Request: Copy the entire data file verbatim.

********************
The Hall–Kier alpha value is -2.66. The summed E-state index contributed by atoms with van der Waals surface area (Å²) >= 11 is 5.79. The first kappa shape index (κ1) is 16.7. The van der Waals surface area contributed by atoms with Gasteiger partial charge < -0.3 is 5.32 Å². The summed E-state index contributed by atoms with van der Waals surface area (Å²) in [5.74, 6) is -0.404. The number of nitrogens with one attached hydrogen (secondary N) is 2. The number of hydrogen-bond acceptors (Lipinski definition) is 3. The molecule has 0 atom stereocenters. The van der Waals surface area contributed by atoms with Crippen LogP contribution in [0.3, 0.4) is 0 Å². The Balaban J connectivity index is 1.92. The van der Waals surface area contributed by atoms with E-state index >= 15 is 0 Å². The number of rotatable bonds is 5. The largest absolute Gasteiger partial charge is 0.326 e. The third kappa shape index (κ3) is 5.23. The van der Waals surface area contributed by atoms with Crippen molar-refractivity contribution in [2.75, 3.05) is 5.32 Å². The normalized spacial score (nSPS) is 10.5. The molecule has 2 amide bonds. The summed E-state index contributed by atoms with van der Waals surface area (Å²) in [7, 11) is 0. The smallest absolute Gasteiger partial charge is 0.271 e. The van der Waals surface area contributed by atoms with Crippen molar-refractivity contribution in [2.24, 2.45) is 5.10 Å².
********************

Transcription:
The Hall–Kier alpha value is -2.66. The summed E-state index contributed by atoms with van der Waals surface area (Å²) >= 11 is 5.79. The first kappa shape index (κ1) is 16.7. The van der Waals surface area contributed by atoms with Gasteiger partial charge < -0.3 is 5.32 Å². The summed E-state index contributed by atoms with van der Waals surface area (Å²) in [5.74, 6) is -0.404. The number of nitrogens with one attached hydrogen (secondary N) is 2. The number of hydrogen-bond acceptors (Lipinski definition) is 3. The molecule has 0 atom stereocenters. The van der Waals surface area contributed by atoms with Crippen LogP contribution in [0.3, 0.4) is 0 Å². The Balaban J connectivity index is 1.92. The van der Waals surface area contributed by atoms with E-state index >= 15 is 0 Å². The number of rotatable bonds is 5. The largest absolute Gasteiger partial charge is 0.326 e. The third kappa shape index (κ3) is 5.23. The van der Waals surface area contributed by atoms with Crippen molar-refractivity contribution in [2.75, 3.05) is 5.32 Å². The normalized spacial score (nSPS) is 10.5. The molecule has 2 amide bonds. The summed E-state index contributed by atoms with van der Waals surface area (Å²) in [7, 11) is 0. The smallest absolute Gasteiger partial charge is 0.271 e. The van der Waals surface area contributed by atoms with Crippen molar-refractivity contribution in [2.24, 2.45) is 5.10 Å².